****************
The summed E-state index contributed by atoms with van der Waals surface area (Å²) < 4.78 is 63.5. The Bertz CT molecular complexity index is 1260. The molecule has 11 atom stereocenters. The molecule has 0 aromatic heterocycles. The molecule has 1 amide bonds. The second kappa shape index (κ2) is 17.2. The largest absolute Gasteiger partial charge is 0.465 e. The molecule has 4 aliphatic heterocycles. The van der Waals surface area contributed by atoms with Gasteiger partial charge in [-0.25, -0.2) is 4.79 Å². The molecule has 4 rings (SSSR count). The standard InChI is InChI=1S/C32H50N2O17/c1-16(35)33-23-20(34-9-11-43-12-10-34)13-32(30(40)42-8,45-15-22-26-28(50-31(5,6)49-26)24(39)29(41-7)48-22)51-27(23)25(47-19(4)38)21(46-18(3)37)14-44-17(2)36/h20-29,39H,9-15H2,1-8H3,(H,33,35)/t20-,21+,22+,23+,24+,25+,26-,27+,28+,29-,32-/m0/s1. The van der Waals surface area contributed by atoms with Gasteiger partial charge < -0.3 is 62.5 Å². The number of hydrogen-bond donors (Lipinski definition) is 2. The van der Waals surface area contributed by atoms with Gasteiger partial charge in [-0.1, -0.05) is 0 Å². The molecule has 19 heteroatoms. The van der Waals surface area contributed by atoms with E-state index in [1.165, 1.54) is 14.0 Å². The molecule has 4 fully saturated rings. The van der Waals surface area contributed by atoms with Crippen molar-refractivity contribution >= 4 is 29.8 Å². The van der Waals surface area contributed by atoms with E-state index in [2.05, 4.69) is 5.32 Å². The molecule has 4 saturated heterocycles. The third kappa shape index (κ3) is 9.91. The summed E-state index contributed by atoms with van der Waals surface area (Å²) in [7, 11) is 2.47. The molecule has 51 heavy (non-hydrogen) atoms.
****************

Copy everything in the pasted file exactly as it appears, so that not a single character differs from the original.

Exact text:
The summed E-state index contributed by atoms with van der Waals surface area (Å²) < 4.78 is 63.5. The Bertz CT molecular complexity index is 1260. The molecule has 11 atom stereocenters. The molecule has 0 aromatic heterocycles. The molecule has 1 amide bonds. The second kappa shape index (κ2) is 17.2. The largest absolute Gasteiger partial charge is 0.465 e. The molecule has 4 aliphatic heterocycles. The van der Waals surface area contributed by atoms with Gasteiger partial charge in [-0.25, -0.2) is 4.79 Å². The molecule has 4 rings (SSSR count). The standard InChI is InChI=1S/C32H50N2O17/c1-16(35)33-23-20(34-9-11-43-12-10-34)13-32(30(40)42-8,45-15-22-26-28(50-31(5,6)49-26)24(39)29(41-7)48-22)51-27(23)25(47-19(4)38)21(46-18(3)37)14-44-17(2)36/h20-29,39H,9-15H2,1-8H3,(H,33,35)/t20-,21+,22+,23+,24+,25+,26-,27+,28+,29-,32-/m0/s1. The van der Waals surface area contributed by atoms with Gasteiger partial charge < -0.3 is 62.5 Å². The number of hydrogen-bond donors (Lipinski definition) is 2. The van der Waals surface area contributed by atoms with Gasteiger partial charge in [-0.1, -0.05) is 0 Å². The molecule has 19 heteroatoms. The van der Waals surface area contributed by atoms with E-state index in [1.165, 1.54) is 14.0 Å². The molecule has 4 fully saturated rings. The van der Waals surface area contributed by atoms with Crippen molar-refractivity contribution >= 4 is 29.8 Å². The van der Waals surface area contributed by atoms with E-state index in [2.05, 4.69) is 5.32 Å². The molecule has 4 saturated heterocycles. The third kappa shape index (κ3) is 9.91. The summed E-state index contributed by atoms with van der Waals surface area (Å²) in [7, 11) is 2.47. The molecule has 51 heavy (non-hydrogen) atoms.